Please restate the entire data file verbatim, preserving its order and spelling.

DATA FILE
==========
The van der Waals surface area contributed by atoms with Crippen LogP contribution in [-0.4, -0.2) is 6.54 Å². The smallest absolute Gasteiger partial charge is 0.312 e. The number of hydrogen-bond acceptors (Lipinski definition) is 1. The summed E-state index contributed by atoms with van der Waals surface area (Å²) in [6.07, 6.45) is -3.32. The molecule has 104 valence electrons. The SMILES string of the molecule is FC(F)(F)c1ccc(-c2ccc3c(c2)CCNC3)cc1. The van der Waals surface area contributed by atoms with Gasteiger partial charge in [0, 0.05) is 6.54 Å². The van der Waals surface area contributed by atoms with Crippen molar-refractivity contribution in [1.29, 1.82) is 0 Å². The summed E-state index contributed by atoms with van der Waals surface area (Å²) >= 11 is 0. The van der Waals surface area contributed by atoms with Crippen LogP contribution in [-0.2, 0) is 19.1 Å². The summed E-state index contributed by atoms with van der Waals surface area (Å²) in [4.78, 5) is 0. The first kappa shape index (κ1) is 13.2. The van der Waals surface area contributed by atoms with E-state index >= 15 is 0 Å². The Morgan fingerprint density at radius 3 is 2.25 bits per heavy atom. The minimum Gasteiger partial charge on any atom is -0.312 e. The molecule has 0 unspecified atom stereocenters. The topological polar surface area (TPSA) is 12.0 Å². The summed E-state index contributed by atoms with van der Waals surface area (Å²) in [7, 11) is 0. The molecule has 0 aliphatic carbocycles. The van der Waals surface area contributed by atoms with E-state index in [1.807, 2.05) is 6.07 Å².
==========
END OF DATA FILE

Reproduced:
The van der Waals surface area contributed by atoms with Crippen LogP contribution in [-0.4, -0.2) is 6.54 Å². The smallest absolute Gasteiger partial charge is 0.312 e. The number of hydrogen-bond acceptors (Lipinski definition) is 1. The summed E-state index contributed by atoms with van der Waals surface area (Å²) in [6.07, 6.45) is -3.32. The molecule has 104 valence electrons. The SMILES string of the molecule is FC(F)(F)c1ccc(-c2ccc3c(c2)CCNC3)cc1. The van der Waals surface area contributed by atoms with Gasteiger partial charge in [0, 0.05) is 6.54 Å². The van der Waals surface area contributed by atoms with Crippen molar-refractivity contribution in [1.29, 1.82) is 0 Å². The summed E-state index contributed by atoms with van der Waals surface area (Å²) >= 11 is 0. The van der Waals surface area contributed by atoms with Crippen LogP contribution in [-0.2, 0) is 19.1 Å². The summed E-state index contributed by atoms with van der Waals surface area (Å²) in [4.78, 5) is 0. The first kappa shape index (κ1) is 13.2. The van der Waals surface area contributed by atoms with E-state index >= 15 is 0 Å². The Morgan fingerprint density at radius 3 is 2.25 bits per heavy atom. The minimum Gasteiger partial charge on any atom is -0.312 e. The molecule has 0 unspecified atom stereocenters. The topological polar surface area (TPSA) is 12.0 Å². The summed E-state index contributed by atoms with van der Waals surface area (Å²) in [7, 11) is 0. The molecule has 0 aliphatic carbocycles. The van der Waals surface area contributed by atoms with E-state index in [1.807, 2.05) is 6.07 Å².